for Digital Photo Academy
Photography is all about light – observing it, manipulating it, capturing it, and presenting it. In fact, the word photography is based on two ancient Greek words that translate literally to “drawing with light.” Learning photography is mostly about how light interacts with your camera and how you control that interaction to record images.
HOW LIGHT INTERACTS WITH A DIGITAL SINGLE LENS REFLEX (DSLR) CAMERA
Using DSLRs as example:
1. Blue Arrow: Light passes through the aperture (a resizable iris) and the lenses which can be adjusted for focus. Light bounces up off the mirror and out of the optical Viewfinder.
2. When shutter button is pressed (red arrows): aperture sets to the desired size, the mirror flips up, and the shutter slides away like a curtain. Light passes through the lens to the sensor. In Live View, this also happens before shutter button is pressed, so sensor can send image to LCD screen on back of camera.
3. Sensor records image digitally on memory card. The size and electronics of the sensor determines resolution and color detail. (Fun Fact: the SLR camera worked identically, except it used film as the sensor.)
4. DSLRs are Interchangeable Lens (ICL) cameras, allowing you to change focal length and aperture sizes with different lenses.
A Mirrorless ICL camera is much the same as a DSLR without the flip-up mirror. A cell phone camera is mirrorless with cheap non-interchangeable lens and small sensor, using software image processing for focus and image enhancement.
IMPORTANT PHOTOGRAPHY CONCEPT: THE EXPOSURE TRIANGLE
DSLR and Mirrorless ICL cameras provide a dizzying array of features. Use the manufacturer’s default settings for most of them until you know more about them (consult your owner’s manual or find tutorials or books). The exception is the three elements of the Exposure Triangle, which form the foundation of photography and which you should learn to control yourself.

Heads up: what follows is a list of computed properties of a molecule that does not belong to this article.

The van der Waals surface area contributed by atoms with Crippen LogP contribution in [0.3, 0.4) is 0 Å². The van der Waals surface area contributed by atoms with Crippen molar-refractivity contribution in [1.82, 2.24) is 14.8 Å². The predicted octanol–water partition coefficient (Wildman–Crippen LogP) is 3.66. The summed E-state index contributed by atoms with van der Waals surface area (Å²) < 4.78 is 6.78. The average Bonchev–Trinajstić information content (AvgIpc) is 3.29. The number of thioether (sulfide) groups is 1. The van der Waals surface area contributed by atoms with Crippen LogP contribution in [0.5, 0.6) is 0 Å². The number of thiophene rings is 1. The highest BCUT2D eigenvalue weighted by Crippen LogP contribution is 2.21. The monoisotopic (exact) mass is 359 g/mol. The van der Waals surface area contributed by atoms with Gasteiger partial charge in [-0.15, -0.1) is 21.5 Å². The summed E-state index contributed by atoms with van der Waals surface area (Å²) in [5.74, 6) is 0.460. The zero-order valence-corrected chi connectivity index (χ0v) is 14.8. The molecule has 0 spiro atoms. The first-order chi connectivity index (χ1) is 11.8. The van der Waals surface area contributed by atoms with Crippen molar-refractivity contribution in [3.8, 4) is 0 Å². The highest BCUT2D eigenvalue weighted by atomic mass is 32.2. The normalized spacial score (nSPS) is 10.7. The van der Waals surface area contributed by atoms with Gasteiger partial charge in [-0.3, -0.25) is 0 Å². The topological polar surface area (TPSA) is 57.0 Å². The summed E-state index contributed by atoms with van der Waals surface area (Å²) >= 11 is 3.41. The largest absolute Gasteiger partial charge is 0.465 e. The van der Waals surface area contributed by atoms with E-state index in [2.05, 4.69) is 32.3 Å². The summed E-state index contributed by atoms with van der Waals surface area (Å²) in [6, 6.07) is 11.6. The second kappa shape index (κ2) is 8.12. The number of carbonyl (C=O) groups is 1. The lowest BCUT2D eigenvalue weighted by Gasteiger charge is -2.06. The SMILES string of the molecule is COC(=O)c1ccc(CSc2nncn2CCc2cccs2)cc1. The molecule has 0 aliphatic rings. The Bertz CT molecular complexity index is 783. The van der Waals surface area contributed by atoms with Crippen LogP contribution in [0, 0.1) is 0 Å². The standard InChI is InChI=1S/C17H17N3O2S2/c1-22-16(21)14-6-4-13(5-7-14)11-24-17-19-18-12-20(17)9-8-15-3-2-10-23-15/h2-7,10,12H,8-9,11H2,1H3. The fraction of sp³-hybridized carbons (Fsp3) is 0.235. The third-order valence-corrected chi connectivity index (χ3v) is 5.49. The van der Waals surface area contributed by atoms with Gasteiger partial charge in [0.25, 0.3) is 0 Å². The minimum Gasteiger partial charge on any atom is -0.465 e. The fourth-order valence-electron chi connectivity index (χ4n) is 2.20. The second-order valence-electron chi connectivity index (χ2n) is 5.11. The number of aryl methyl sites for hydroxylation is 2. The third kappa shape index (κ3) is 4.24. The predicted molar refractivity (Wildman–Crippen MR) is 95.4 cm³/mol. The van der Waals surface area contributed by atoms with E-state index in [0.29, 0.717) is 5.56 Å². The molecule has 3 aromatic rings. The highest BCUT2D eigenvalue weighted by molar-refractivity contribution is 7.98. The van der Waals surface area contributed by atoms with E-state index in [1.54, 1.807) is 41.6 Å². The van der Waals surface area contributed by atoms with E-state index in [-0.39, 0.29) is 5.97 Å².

Three things affect exposure (the lightness/darkness of an image): shutter speed, aperture, and ISO. They comprise the Exposure Triangle and determine how dark or light the image will be, measured by exposure value (EV). Slow shutter speed, small aperture and small ISO values each produce darker images. The triangle below describes each of these three.
MODE AND EXPOSURE TRIANGLE SETTINGS
Consult your camera manual for instructions on shutter speed, aperture and ISO, allowing you to get darkness/brightness and related image attributes as you want them. Settings to know:
Mode: Use the Mode dial to select M (Manual), S (Shutter Speed Priority), or A (Aperture Priority). Ignore other settings. To start with, select M mode in which you control all three Exposure Triangle elements.
· Shutter Speed Priority. You select a shutter speed and the camera chooses an aperture to yield a 0 EV. Handy for panning shots.
· Aperture Priority. You select the aperture to control depth of field and the camera chooses a shutter speed to yield a 0 EV.
Shutter Speed and Aperture: Usually thumb/finger dials to flip through numerical settings.
ISO control is usually performed via a button on the camera body.
The current settings on your camera for Mode, Exposure Triangle and the resulting Exposure Value are displayed next to the scene in the Viewfinder or in the Live View LCD screen.
Cell Phone Cameras must provide the above functionality through special apps, for example, check out on Android: Bacon Camera, Camera MX, Camera FV-5, CameraZOOM; or on iPhone: VSCO, Camera +2, or ProCamera.
Suggestion: Before you shut off your camera for the day, it is good practice to return settings to “comfortable” values, so you are not surprised when you start up again. For example: Mode M, Shutter Speed 1/30, Aperture f8, ISO 100.
Poor Exposure Triangle settings can yield bad images (as seen next) but can also be used creatively (as in following).
EXPOSURE TRIANGLE “MISTAKES”
USING EXPOSURE TRIANGLE SETTINGS TO GET WHAT YOU WANT